Mauricio Kagel

born on 24/12/1931 in Provincia de Buenos Aires, Argentine

died on 18/9/2008

Mauricio Kagel

From Wikipedia, the free encyclopedia.

Mauricio Kagel (December 24, 1931 September 18, 2008) was a German-Argentine composer. He was notable for his interest in developing the theatrical side of musical performance ([Mauricio Kagel at All Music Guide Grimshaw 2009]).


Kagel was born in Buenos Aires, Argentina, into a Jewish family which fled from Russia in the 1920s (Anon. [n.d.]). He studied music, history of literature, and philosophy in Buenos Aires (Grimshaw 2009). In 1957 he came as a scholar to Cologne, Germany, where he lived until his death.

From 196066 and 197276, he taught at the International Summer School at Darmstadt (Attinello 2001).

He taught at the State University of New York at Buffalo from 1964 to 1965 as Slee Professor of music theory and at the Berlin Film and Television Academy as a visiting lecturer. He served as director of courses for new music in Gothenburg and Cologne (Attinello 2001). He was professor for new music theatre at the Cologne Conservatory from 1974 to 1997.

Invited by Walter Fink, he was the second composer featured in the annual Komponistenporträt of the Rheingau Musik Festival in 1991. In 2000 he received the Ernst von Siemens Music Prize.

Among his students were Maria de Alvear, Carola Bauckholt, Branimir Krsti, David Sawer, Rickard Scheffer, Juan Maria Solare, Gerald Barry and Chao-Ming Tung.

He died in Cologne on September 18, 2008 after a long illness, at the age of 76 (Nonnenmann 2008).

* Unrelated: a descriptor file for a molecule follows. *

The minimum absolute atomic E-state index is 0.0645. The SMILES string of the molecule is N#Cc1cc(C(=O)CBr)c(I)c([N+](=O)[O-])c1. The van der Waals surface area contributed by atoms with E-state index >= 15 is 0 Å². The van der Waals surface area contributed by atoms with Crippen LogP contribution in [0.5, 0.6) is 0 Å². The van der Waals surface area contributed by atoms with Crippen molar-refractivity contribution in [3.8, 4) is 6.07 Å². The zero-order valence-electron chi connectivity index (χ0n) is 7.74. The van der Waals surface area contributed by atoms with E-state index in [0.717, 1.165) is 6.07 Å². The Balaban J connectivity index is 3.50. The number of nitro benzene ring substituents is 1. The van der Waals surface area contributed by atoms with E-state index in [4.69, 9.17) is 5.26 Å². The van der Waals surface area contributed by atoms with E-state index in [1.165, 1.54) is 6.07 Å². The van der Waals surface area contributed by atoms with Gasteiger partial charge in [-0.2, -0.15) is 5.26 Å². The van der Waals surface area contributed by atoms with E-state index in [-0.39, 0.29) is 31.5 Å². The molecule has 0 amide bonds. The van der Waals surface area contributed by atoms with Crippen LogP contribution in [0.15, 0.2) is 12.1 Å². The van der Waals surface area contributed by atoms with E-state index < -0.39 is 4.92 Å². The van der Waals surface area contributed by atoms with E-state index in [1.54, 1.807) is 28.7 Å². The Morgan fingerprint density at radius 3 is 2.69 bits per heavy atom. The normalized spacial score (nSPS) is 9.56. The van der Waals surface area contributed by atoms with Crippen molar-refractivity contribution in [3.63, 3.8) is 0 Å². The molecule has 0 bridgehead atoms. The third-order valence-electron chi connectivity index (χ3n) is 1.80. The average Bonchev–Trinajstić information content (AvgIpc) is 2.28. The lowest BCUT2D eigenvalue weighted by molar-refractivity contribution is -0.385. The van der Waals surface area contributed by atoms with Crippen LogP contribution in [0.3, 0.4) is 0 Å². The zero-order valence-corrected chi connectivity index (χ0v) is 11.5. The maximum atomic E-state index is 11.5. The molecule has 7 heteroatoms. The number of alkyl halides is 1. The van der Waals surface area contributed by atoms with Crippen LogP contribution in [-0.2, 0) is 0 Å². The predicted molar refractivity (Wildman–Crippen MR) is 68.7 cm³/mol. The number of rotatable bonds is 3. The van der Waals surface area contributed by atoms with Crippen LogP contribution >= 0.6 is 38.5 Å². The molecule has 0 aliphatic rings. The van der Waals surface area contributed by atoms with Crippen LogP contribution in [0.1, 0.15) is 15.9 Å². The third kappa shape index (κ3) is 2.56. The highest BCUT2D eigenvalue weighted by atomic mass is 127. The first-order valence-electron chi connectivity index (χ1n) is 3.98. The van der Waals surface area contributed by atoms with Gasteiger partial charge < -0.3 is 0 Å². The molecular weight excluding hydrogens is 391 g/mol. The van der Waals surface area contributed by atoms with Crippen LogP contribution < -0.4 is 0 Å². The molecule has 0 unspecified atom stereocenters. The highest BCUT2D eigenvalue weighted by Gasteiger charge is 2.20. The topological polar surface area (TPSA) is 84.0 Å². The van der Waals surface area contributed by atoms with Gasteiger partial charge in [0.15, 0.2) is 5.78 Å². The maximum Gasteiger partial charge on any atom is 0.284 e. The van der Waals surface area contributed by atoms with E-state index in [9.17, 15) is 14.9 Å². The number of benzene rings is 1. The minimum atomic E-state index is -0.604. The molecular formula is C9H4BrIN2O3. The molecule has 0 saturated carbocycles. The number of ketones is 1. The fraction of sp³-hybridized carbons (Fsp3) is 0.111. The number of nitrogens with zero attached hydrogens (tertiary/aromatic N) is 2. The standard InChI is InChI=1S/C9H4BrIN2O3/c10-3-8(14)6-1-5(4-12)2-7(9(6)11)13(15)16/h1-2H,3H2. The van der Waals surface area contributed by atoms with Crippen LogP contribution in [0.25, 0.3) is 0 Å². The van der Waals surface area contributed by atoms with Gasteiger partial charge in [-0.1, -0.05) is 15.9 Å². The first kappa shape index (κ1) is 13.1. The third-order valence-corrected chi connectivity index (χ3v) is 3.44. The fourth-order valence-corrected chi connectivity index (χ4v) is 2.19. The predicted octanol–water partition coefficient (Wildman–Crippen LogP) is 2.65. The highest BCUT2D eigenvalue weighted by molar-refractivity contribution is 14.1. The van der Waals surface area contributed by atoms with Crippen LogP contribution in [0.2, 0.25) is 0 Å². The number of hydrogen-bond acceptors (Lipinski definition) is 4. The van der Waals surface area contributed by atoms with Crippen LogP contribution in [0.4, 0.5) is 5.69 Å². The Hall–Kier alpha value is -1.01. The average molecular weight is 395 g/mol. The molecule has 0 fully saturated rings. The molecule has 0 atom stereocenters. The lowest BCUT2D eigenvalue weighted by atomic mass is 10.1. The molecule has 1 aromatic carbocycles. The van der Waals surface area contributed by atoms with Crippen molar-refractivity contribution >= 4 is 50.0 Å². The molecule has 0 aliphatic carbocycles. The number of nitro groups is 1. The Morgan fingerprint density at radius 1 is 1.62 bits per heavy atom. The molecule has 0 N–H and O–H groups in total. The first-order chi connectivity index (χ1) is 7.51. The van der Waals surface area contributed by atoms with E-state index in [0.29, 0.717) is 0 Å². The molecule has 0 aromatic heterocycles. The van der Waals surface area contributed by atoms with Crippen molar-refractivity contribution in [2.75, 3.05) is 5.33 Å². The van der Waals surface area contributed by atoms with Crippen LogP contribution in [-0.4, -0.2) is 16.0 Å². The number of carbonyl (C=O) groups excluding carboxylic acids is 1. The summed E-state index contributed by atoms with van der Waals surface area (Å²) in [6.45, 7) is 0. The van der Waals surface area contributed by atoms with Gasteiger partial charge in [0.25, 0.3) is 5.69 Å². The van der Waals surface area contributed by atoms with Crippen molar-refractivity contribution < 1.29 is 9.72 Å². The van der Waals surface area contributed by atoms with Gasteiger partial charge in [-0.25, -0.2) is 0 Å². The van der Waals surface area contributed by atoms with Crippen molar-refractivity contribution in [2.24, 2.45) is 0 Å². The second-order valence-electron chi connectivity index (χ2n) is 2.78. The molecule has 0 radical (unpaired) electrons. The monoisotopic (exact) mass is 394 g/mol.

Many of his later pieces give specific theatrical instructions to the performers (Kennedy & Bourne Kennedy 2006), such as to adopt certain facial expressions while playing, to make their stage entrances in a particular way, to physically interact with other performers and so on. His work comparable to the Theatre of the Absurd.

Staatstheater (1971) is probably the piece that most clearly shows his absurdist tendency. This work is described as a "ballet for non-dancers",[cite this quote] though in many ways is more like an opera, and the devices it used as musical instruments include chamber pots and even enema equipment. As the work progresses, the piece itself, and opera and ballet in general, becomes its own subject matter. Similar is the radio play Ein Aufnahmezustand (1969) which is about the incidents surrounding the recording of a radio play.

Kagel also made films, with one of the best known being Ludwig van (1970), a critical interrogation of the uses of Beethoven's music made during the bicentenary of that composer's birth (Griffiths 1978, 188). In it, a reproduction of Beethoven's studio is seen, as part of a fictive visit of the Beethoven House in Bonn. Everything in it is papered with sheet music of Beethoven's pieces. The soundtrack of the film is a piano playing the music as it appears in each shot. Because the music has been wrapped around curves and edges, it is somewhat distorted, but Beethovenian motifs can still be heard. In other parts, the film contains parodies of radio or TV broadcasts connected with the "Beethoven Year 1770". Kagel later turned the film into a piece of sheet music itself which could be performed in a concert without the film - the score consists of close-ups of various areas of the studio, which are to be interpreted by the performing pianist.